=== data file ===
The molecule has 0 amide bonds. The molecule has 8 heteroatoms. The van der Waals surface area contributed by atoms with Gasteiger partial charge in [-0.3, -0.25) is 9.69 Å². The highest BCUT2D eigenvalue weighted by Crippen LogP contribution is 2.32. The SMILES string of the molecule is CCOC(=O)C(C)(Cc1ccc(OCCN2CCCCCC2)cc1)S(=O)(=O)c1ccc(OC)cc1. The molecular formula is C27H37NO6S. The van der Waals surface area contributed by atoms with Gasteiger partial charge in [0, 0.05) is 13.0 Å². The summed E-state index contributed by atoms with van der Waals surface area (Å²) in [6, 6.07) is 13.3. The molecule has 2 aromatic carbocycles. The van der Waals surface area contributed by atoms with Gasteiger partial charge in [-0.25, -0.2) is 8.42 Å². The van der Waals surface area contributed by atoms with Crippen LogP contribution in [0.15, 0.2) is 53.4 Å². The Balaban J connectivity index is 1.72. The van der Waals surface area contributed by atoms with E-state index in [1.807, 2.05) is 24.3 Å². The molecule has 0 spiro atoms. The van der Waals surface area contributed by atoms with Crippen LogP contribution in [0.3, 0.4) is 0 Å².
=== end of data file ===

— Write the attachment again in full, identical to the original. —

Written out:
The molecule has 0 amide bonds. The molecule has 8 heteroatoms. The van der Waals surface area contributed by atoms with Gasteiger partial charge in [-0.3, -0.25) is 9.69 Å². The highest BCUT2D eigenvalue weighted by Crippen LogP contribution is 2.32. The SMILES string of the molecule is CCOC(=O)C(C)(Cc1ccc(OCCN2CCCCCC2)cc1)S(=O)(=O)c1ccc(OC)cc1. The molecular formula is C27H37NO6S. The van der Waals surface area contributed by atoms with Gasteiger partial charge in [0, 0.05) is 13.0 Å². The summed E-state index contributed by atoms with van der Waals surface area (Å²) in [6, 6.07) is 13.3. The molecule has 2 aromatic carbocycles. The van der Waals surface area contributed by atoms with Gasteiger partial charge in [-0.25, -0.2) is 8.42 Å². The van der Waals surface area contributed by atoms with Crippen LogP contribution in [0.15, 0.2) is 53.4 Å². The Balaban J connectivity index is 1.72. The van der Waals surface area contributed by atoms with E-state index in [1.807, 2.05) is 24.3 Å². The molecule has 0 spiro atoms. The van der Waals surface area contributed by atoms with Crippen LogP contribution in [0.3, 0.4) is 0 Å².